-- Last Updated: Mar-27-13 4:21 PM EST --
The longer the boat, the faster it can go before becoming "trapped" between two waves of its own making, one at the bow and another at the stern. Essentially this is because the longer the wavelength, the faster the waves travel (and the boat travels with them). This is called hull speed, and it's not an ultimate speed limit but for practical purposes it acts that way. Very slender boats can be more easily forced to go faster than this, but most boats won't go faster than hull speed without Herculean effort on the paddler's part. You can calculate hull speed pretty closely (in miles per hour) for most boats as the square root of the waterline length x 1.54 (the formula you'll find most places gives the speed in knots, but most people find mph easier to deal with). Note that waterline length is generally less than the total length.
If you are more interested in ease of paddling at "practical" cruising speeds, other factors come into play, and other types of advice will be helpful, but if you are willing to paddle hard and make the boat go as fast as possible, get the longest one you can.
Since you probably want ease of paddling too, look for sharper entries (how "pointed" are the bow and stern - more pointed is better, but plastic boats won't usually have a "knife edge" splitting the water), narrower width, and a rounder bottom (as seen in cross section). All of these (especially narrower width and rounder bottom) decrease stability, but no rec boat will be too unstable for comfort. Any hull that has multiple "keels" or various kinds of grooves and ridges onthe bottom will require more effort to paddle, because these shapes increase wetted surface area for a given amount of displacement. The least wetted surface area (and thus the least resistance to being pushed through the water) will be provided by a hull who's bottom is semi-circular in cross section, but only a pro can keep such a boat upright. The faster boats among your likely choices will only "trend" toward having a rounder bottom instead of a flat bottom.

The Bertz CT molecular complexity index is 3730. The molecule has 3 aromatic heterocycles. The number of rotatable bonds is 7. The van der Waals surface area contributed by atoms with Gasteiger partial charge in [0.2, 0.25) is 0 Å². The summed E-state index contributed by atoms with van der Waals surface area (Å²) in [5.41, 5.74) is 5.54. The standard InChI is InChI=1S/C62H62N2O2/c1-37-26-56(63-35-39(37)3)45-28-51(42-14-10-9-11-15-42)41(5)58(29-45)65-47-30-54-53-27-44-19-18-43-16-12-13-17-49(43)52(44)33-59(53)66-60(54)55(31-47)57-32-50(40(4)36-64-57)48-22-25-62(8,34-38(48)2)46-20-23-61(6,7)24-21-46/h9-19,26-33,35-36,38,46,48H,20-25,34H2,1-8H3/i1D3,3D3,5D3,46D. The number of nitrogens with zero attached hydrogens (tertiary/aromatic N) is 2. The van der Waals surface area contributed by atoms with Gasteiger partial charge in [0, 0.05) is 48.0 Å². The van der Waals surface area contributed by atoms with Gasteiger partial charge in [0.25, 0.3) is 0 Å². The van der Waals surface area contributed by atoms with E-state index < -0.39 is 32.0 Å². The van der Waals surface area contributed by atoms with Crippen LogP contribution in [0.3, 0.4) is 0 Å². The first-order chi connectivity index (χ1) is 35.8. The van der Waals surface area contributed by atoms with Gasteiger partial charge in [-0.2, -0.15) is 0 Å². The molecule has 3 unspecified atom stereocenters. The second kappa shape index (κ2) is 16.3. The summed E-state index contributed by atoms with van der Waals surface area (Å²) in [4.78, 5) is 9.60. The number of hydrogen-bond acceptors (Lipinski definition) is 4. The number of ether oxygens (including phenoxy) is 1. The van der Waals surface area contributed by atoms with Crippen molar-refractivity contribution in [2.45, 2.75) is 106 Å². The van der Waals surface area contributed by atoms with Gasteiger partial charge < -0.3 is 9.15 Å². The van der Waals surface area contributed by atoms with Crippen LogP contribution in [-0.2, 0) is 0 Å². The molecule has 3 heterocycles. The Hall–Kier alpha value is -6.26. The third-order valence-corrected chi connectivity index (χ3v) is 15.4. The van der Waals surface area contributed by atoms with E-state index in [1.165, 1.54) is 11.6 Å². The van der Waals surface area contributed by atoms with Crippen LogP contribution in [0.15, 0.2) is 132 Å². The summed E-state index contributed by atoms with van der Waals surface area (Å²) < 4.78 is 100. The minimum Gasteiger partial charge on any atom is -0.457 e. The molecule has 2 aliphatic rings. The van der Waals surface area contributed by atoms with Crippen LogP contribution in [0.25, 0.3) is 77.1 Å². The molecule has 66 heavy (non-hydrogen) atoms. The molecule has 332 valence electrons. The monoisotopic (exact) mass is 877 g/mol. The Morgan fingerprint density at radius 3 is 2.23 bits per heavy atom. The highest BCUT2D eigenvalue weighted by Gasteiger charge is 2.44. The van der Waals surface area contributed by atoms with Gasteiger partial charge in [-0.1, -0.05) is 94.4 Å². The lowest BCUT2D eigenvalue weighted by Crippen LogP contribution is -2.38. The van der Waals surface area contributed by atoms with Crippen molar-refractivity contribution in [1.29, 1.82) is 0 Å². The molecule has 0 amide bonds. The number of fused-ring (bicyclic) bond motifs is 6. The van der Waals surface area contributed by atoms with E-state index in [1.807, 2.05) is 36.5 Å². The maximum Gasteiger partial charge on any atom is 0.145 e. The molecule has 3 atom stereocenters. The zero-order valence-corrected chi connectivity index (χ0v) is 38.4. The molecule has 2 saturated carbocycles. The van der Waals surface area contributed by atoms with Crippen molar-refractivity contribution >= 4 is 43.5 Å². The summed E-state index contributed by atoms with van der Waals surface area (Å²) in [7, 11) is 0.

Kayak & Canoe Outriggers
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